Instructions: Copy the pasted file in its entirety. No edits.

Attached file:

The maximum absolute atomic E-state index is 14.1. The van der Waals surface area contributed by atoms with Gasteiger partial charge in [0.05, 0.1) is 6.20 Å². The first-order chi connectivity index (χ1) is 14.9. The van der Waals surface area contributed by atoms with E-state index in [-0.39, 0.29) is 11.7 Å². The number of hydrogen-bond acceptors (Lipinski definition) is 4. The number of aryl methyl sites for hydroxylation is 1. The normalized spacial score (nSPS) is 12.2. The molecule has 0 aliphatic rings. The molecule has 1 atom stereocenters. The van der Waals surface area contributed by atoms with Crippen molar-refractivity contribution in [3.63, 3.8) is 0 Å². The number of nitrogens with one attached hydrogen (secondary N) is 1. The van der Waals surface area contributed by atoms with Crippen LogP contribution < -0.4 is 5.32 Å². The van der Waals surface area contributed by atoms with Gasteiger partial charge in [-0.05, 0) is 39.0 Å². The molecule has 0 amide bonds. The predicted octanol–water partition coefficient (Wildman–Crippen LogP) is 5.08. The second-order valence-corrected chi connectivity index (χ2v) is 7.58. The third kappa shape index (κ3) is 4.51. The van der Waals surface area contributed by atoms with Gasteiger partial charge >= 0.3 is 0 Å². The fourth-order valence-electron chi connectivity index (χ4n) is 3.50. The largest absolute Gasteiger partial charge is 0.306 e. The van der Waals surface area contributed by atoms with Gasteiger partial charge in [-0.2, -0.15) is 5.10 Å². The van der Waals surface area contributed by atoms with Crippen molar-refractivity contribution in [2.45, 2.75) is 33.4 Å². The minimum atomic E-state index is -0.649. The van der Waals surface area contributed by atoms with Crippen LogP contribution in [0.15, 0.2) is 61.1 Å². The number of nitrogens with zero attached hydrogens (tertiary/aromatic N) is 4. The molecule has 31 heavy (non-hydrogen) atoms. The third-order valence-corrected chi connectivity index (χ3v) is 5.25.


The maximum absolute atomic E-state index is 14.1. The van der Waals surface area contributed by atoms with Gasteiger partial charge in [0.05, 0.1) is 6.20 Å². The first-order chi connectivity index (χ1) is 14.9. The van der Waals surface area contributed by atoms with E-state index in [-0.39, 0.29) is 11.7 Å². The number of hydrogen-bond acceptors (Lipinski definition) is 4. The number of aryl methyl sites for hydroxylation is 1. The normalized spacial score (nSPS) is 12.2. The molecule has 0 aliphatic rings. The molecule has 1 atom stereocenters. The van der Waals surface area contributed by atoms with Crippen molar-refractivity contribution in [3.63, 3.8) is 0 Å². The number of nitrogens with one attached hydrogen (secondary N) is 1. The van der Waals surface area contributed by atoms with Crippen LogP contribution < -0.4 is 5.32 Å². The van der Waals surface area contributed by atoms with Gasteiger partial charge in [-0.05, 0) is 39.0 Å². The molecule has 0 amide bonds. The predicted octanol–water partition coefficient (Wildman–Crippen LogP) is 5.08. The second-order valence-corrected chi connectivity index (χ2v) is 7.58. The third kappa shape index (κ3) is 4.51. The van der Waals surface area contributed by atoms with Gasteiger partial charge >= 0.3 is 0 Å². The fourth-order valence-electron chi connectivity index (χ4n) is 3.50. The largest absolute Gasteiger partial charge is 0.306 e. The van der Waals surface area contributed by atoms with Gasteiger partial charge in [-0.2, -0.15) is 5.10 Å². The van der Waals surface area contributed by atoms with Crippen molar-refractivity contribution in [2.45, 2.75) is 33.4 Å². The minimum atomic E-state index is -0.649. The van der Waals surface area contributed by atoms with Crippen LogP contribution in [0.15, 0.2) is 61.1 Å². The number of nitrogens with zero attached hydrogens (tertiary/aromatic N) is 4. The molecule has 31 heavy (non-hydrogen) atoms. The third-order valence-corrected chi connectivity index (χ3v) is 5.25.